Fast forward to our modern medical age, which is driven by microprocessors, complex algorithms, higher resolutions and 3D imaging.
New discoveries almost always follow technological innovations, and this is no different in the field of acupuncture research. Over the past 10 years, there has been increased interest in using the latest advances in diagnostic imaging technologies to study acupuncture points and meridians, in order to reveal their morphological structures, their unique features, and their hidden mechanisms. In the following paragraphs, you will read about some of the most important research of the last decade that has exploited these new technologies and led investigators to a more profound understanding of the mechanics that govern acupuncture.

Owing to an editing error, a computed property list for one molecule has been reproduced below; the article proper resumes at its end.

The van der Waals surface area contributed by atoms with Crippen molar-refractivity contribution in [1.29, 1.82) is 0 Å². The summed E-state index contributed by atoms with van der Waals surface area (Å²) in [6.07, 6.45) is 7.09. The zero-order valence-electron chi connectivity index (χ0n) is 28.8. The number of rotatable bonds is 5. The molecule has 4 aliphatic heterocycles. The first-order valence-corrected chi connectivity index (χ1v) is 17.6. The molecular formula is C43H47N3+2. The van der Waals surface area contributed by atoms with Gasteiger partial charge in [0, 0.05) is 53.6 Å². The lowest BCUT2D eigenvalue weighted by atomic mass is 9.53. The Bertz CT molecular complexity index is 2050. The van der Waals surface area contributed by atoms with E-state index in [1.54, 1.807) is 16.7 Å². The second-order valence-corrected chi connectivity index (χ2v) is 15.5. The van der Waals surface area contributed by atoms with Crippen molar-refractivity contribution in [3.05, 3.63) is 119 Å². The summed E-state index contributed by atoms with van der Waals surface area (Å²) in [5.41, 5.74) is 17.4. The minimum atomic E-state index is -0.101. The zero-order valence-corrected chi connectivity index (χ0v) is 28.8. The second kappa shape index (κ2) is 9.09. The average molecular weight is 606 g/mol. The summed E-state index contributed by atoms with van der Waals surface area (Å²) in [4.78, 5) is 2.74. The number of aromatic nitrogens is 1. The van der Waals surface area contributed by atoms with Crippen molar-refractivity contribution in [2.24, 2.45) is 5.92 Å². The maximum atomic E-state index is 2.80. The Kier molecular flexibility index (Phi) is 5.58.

The bulk of the studies below focus on validating point location by comparing verum (real) acupoints to sham points (non-acupoints) in terms of whether they activate the same areas of the brain or not. This indicates that needling at a particular point location as opposed to a randomly chosen area of the body elicits a very specific effect that can only be obtained by needling that acupoint.
FMRI evidence of acupoints specificity in two adjacent acupoints
Manual acupuncture was performed on the three points during an fMRI scan. As seen in figure 2 and figure 3, Both LR3 and ST44 were shown to activate specific cerebral patterns in the contralateral primary somatosensory area (SI) and the ipsilateral cerebellum. LR3 and ST44 also elicited specific regions in the brain that were distinct from one another.